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Navy—Retirement Of Sir S Robinson And Mr Reed

Volume 202: debated on Monday 27 June 1870

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said, he would beg to ask the First Lord of the Treasury, Whether it is true that Admiral Sir A. Spencer Robinson has resigned the Office of Comptroller of the Navy; and, if so, on what grounds?

In answer, Sir, to my right hon. Friend, I am glad to have to state that it is not true that Sir S. Robinson has resigned his office of Comptroller of the Navy. But as it is true that the question of his resignation was raised, I will endeavour to state the grounds on which the communications in respect to it were based. The House is aware that an Order in Council was passed in 1866 with regard to naval retirement and another Order in the present year. The latter Order in Council has already been the subject of discussion and Division in this House. The Comptroller of the Navy approved, on the whole, the Order of February last; but he objected on two grounds, which appeared to him to be very strong, to one portion of the Order, namely—that which omitted the provision in the Order of 1866, to the effect that the employment of a Flag officer at the Admiralty should be considered as equivalent to sea service with reference to the purposes of retirement. That which was admitted in 1866 is no longer admitted as equivalent to sea service in the Order of 1870. Sir S. Robinson thought, in the first place, that it was not just to himself and to other officers standing in a similar category for the same purpose, and he likewise thought, in regard to the question of general policy, that it was not desirable for the interests of the service that the change should be made. He considered it to be for the public advantage that an officer holding an office such as his should continue to hold his place on the active list in the Navy, and that if he were removed from that list it would be a change in his position affecting his authority in the discharge even of such an office as that which he fills. These are the grounds on which Sir S. Robinson based his opinion on the subject; but he never desired, as he has stated—and I am sure implicit reliance may be placed on any statement which he makes—to treat the question as one purely personal to him, or to found his objections on the retrospective action of the Order of 1870 with regard to service at the Admiralty. But when he found himself on the 1st of June actually on the retired list, he then, probably owing to the joint action of the motives I have described, was of opinion that it was his duty to tender his resignation, and communications passed between him and the First Lord of the Admiralty, and between him and myself, on that subject. We informed Sir S. Robinson that it was not possible for us to make any alteration in the Order in Council to the effect he desired. We stated to him that we deemed it necessary to the policy we had adopted, both on account of our view of that policy itself and because we feared that any alteration of it would virtually compromise the authority of the Crown with respect to the power of making regulations for the Navy according to its own sense of what the interests of the service demanded and what was consistent with public exigency. We had, at the same time, no hesitation in assuring Sir S. Robinson that nothing was further from our desire than that the office which he filled should in any manner be lowered in the eyes of the Navy. Thus much we said, not only on account of the office itself, but particularly because of its being held by an officer like Sir S. Robinson, whose services are most highly appreciated by the Government, as, indeed, they are by all those who have an opportunity of passing a judgment upon them. It was, therefore, most agreeable to us to meet his feelings by giving him this assurance, as was done by me in the first instance in private, and, in the second place, in answer to the Question of my right hon. Friend in this House, I do not hesitate to repeat that which I have already said to Sir S. Robinson that, for the sake of the public advantage, it was desirable he should continue to give his best ser- vices to the public by holding his present office. That, I think, is the whole of the case as it occurred. I do not understand Sir S. Robinson to have altered his opinion with regard to the measure taken by the Government, and the Government have felt it to be their duty to adhere to that measure. But Sir S. Robinson, after the assurances which he received from the Government, still continues to serve the public as he has long done with great advantage to the State.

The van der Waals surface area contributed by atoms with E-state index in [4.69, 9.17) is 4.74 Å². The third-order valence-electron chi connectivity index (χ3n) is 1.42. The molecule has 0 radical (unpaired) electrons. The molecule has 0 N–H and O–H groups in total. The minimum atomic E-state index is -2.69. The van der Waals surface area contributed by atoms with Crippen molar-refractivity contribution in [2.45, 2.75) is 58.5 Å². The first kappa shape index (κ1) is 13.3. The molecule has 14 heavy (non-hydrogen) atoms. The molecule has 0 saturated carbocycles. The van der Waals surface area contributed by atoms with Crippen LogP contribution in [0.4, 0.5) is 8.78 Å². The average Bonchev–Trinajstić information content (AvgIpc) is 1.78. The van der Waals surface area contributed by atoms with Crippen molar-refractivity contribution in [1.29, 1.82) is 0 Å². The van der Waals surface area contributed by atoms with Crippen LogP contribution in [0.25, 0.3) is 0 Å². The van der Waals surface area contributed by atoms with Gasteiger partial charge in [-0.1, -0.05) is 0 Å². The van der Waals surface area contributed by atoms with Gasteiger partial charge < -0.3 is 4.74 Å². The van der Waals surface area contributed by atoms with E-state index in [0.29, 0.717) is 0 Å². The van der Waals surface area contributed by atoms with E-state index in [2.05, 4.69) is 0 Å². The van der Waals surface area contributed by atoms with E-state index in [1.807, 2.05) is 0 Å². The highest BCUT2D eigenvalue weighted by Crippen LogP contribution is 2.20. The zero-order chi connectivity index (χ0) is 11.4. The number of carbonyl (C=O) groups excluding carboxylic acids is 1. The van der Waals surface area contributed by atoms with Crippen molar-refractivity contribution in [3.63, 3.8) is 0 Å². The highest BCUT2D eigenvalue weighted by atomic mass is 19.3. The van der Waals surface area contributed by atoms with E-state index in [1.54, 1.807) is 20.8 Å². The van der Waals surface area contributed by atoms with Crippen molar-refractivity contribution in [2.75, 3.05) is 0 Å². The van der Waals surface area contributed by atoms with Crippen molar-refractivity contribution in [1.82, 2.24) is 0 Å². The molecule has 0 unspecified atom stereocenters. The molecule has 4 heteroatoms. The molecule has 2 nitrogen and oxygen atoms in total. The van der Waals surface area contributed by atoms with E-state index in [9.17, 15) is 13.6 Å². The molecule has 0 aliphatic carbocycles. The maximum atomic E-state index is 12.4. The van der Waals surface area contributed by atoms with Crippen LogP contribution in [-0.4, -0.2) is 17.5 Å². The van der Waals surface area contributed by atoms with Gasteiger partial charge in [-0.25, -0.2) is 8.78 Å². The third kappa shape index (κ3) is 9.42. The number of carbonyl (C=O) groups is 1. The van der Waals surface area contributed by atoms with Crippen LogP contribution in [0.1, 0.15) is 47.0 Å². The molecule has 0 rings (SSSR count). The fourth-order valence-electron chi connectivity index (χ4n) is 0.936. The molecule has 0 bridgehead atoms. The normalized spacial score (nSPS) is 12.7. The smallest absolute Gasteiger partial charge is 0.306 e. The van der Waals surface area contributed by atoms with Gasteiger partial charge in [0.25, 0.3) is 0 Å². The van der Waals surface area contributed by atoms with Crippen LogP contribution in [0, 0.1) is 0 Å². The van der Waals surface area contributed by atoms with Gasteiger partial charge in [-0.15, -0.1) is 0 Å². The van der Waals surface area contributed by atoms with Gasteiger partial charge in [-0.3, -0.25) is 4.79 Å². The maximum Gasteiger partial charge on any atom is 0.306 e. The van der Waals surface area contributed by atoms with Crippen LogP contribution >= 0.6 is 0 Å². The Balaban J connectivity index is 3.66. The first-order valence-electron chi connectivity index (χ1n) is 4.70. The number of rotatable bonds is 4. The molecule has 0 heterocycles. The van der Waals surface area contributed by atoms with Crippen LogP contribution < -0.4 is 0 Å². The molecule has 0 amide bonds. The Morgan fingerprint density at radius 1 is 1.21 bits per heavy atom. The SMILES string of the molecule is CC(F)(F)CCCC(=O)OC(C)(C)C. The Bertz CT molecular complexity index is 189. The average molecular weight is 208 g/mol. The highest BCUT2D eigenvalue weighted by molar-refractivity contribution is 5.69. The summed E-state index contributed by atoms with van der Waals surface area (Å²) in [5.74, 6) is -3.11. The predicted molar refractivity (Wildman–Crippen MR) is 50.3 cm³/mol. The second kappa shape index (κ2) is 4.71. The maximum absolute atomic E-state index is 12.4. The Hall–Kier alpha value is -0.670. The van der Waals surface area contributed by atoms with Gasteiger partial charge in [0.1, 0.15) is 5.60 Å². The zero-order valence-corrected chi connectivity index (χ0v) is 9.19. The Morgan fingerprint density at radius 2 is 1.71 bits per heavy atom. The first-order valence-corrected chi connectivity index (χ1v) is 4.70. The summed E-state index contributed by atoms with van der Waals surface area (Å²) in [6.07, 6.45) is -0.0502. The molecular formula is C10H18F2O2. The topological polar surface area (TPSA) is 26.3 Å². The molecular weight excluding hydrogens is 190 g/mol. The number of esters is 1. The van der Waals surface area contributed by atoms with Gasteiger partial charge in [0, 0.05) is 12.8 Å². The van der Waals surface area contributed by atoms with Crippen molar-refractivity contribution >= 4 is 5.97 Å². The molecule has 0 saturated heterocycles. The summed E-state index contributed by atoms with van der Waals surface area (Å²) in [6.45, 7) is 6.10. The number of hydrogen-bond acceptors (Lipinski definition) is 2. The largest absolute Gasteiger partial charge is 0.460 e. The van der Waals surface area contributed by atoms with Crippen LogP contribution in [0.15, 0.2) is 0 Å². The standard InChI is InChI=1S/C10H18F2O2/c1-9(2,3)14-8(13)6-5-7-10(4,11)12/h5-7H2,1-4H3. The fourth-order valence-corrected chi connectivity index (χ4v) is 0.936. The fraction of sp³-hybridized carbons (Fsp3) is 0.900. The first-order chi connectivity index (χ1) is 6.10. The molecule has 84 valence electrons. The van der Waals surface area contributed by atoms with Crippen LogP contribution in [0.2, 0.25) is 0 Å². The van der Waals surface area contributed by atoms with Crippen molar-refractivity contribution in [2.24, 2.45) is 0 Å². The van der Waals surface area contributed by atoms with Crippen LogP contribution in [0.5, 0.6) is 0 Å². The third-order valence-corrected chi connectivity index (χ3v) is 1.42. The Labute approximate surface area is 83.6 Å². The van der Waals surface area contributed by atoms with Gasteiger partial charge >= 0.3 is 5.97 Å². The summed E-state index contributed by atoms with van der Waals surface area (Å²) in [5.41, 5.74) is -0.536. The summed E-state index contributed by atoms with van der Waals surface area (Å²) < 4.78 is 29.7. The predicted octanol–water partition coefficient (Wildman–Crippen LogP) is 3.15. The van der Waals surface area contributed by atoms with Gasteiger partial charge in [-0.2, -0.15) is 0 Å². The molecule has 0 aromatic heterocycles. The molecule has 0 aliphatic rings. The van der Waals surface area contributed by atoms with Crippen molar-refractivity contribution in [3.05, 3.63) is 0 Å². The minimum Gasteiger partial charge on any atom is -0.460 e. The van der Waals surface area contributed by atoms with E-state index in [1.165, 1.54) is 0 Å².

According to public rumour Mr. Reed, the Chief Constructor of the Navy, has also sent in his resignation. I should like to know whether that is the fact?

I have heard the rumour to which the right hon. Baronet refers. But no communication to the effect that Mr. Reed desires to resign has been made either to the First Lord of the Admiralty or myself. I may add that I have no reason whatever to anticipate any such communication.